• Yin Vacuity: Yin substances in the body, which are cooling and moistening, help to balance the Liver’s activity. A deficiency in Yin can lead to Liver Qi stagnation, as the Liver requires adequate Yin to remain balanced and healthy.
  • Yang Vacuity: For Qi to move properly, it needs the warming and energizing qualities of Yang. A deficiency in Yang, particularly from the Kidneys (which support Liver and Gallbladder functions), can lead to or worsen Liver Qi stagnation. The ming men or “life gate fire” is a source of Yang energy rooted in the kidneys, emphasizing the interconnectedness of bodily systems in TCM.
  • Obstruction by External or Internal Evils: In TCM, “evil Qi” refers to pathogenic factors that can invade the body and disrupt its natural balance. These can be external, like the climatic factors of cold, damp heat and wind or internal from emotional stress or dietary imbalances, leading to blocked Qi flow.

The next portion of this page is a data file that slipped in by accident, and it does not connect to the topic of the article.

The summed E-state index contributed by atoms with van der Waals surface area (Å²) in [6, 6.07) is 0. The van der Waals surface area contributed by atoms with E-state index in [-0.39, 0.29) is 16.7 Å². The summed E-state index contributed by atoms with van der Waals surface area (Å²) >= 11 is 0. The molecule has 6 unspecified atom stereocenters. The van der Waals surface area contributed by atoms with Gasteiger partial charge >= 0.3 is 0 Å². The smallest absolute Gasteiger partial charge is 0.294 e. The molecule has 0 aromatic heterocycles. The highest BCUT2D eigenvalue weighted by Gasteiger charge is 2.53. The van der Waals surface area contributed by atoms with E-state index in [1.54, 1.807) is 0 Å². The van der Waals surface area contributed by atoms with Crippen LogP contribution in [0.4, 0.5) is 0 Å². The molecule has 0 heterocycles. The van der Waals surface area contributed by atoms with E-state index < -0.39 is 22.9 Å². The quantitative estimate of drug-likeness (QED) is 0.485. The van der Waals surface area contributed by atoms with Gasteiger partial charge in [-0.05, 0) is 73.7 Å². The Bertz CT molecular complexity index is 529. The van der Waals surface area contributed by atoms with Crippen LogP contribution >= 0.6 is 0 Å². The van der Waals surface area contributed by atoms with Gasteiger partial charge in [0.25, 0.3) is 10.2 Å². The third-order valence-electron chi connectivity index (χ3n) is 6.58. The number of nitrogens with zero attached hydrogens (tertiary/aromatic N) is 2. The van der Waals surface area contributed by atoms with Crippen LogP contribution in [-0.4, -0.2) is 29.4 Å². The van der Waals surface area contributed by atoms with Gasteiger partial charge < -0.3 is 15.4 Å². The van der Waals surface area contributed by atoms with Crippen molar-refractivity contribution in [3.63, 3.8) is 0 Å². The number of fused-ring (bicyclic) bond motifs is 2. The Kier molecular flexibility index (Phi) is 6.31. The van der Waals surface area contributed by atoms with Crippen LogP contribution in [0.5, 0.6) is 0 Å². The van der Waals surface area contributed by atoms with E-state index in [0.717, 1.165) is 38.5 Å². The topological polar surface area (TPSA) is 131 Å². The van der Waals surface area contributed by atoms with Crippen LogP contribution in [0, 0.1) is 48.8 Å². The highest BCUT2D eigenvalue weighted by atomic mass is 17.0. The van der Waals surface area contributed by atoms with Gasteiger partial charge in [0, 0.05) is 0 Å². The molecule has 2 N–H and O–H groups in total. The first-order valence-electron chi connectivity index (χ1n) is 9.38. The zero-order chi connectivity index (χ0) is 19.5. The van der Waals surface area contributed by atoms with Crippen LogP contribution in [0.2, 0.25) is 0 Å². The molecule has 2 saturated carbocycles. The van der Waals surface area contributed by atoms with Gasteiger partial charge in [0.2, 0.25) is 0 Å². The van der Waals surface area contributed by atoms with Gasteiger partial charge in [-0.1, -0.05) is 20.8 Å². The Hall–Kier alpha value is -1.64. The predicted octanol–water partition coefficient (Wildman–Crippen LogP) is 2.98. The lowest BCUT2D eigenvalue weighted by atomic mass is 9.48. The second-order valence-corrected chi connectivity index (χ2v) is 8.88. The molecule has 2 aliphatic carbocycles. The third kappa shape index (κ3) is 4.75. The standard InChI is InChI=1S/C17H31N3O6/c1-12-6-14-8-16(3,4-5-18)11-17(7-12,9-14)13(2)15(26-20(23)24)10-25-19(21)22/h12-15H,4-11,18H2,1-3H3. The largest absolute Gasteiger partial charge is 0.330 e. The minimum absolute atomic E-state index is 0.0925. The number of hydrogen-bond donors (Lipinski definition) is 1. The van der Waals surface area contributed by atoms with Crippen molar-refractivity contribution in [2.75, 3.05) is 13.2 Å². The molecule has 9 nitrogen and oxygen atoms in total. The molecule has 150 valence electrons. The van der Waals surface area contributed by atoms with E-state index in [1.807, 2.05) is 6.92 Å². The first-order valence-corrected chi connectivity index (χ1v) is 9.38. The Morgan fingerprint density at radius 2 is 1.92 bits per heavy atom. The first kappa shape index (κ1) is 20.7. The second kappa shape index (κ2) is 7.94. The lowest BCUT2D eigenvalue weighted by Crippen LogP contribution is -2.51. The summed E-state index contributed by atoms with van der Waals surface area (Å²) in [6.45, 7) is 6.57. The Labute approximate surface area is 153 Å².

2 – Blood Stasis: The most direct link to the pain associated with endometriosis, according to TCM, is blood stasis. This condition, characterized by severe pain, suggests that the stagnant blood is not moving as it should, leading to blockages and pain.

3 – Damp Heat with Blood Stasis and Qi Stagnation: This pattern combines the aspects of dampness and heat with blood and qi stagnation, leading to inflammation and symptomatic pain of endometriosis.

4 – Cold and Dampness with Blood stasis: The accumulation of cold and dampness in the lower abdomen can also contribute to the pain and discomfort of endometriosis, according to TCM principles.

Treating Endometriosis with Traditional Chinese Medicine